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Pharmacogenetics. 1996 Jun;6(3):223-34.

A study of the dopamine D2 receptor gene in pathological gambling.

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1
Department of Medical Genetics, City of Hope National Medical Center, Duarte, CA, USA.

Abstract

Pathological gambling has been termed both the 'pure' and the 'hidden' addiction. 'Pure' because it is not associated with the intake of any addicting substance, and 'hidden' because it is an extension of a common, socially accepted behaviour. The Taq A1 variant of the human DRD2 gene has been associated with drug addiction, some forms of severe alcoholism, and other impulsive, addictive behaviours. We have sought to determine if there is a similar association with pathological gambling. A total of 222 non-Hispanic Caucasian pathological gamblers from multiple sites across the US participated in the study. Of these 171 donated a sample of blood, 127 filled out several questionnaires, and 102 did both. Of the 171 pathological gamblers 50.9% carried the D2A1 allele versus 25.9% of the 714 known non-Hispanic Caucasian controls screened to exclude drug and alcohol abuse, p < 0.00000001, odds ratio (OR) = 2.96. For the 102 gamblers who filled out the questionnaires, 63.8% of those in the upper half of the Pathological Gambling Score (more severe) carried the D2A1 allele (OR versus controls = 5.03), compared to 40.9% in the lower half (less severe). Of those who had no comorbid substance abuse, 44.1% carried the D2A1 allele, compared to 60.5% of those who had comorbid substance abuse. Forty-eight controls and 102 gamblers completed a shorter version of the Pathological Gambling Score. Of the 45 controls with a score of zero, 17.8% carried the D2A1 allele. Of the 99 gamblers with a score of 5 or more, 52.5% carried the D2A1 allele (chi 2 = 15.36, p = 0.00009). These results suggest that genetic variants at the DRD2 gene play a role in pathological gambling, and support the concept that variants of this gene are a risk factor for impulsive and addictive behaviours.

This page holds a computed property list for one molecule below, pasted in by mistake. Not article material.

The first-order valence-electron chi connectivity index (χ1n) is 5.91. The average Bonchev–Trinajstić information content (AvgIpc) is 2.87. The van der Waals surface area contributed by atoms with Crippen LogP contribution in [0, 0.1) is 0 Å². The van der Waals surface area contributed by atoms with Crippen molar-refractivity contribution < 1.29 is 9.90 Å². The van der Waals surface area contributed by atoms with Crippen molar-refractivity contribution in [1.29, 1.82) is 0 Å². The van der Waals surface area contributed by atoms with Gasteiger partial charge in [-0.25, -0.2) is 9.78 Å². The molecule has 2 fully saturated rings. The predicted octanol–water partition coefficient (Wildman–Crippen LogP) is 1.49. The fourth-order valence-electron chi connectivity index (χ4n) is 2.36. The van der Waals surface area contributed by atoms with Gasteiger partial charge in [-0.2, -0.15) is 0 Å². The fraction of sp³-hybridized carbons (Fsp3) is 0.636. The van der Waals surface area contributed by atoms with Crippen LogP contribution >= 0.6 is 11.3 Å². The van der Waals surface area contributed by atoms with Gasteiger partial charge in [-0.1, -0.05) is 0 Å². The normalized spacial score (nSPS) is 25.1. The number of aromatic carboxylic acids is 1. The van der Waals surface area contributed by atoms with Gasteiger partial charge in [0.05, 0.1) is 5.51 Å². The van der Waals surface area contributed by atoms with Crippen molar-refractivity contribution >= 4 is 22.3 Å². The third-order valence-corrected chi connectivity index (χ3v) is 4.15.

PMID:
8807661
[Indexed for MEDLINE]
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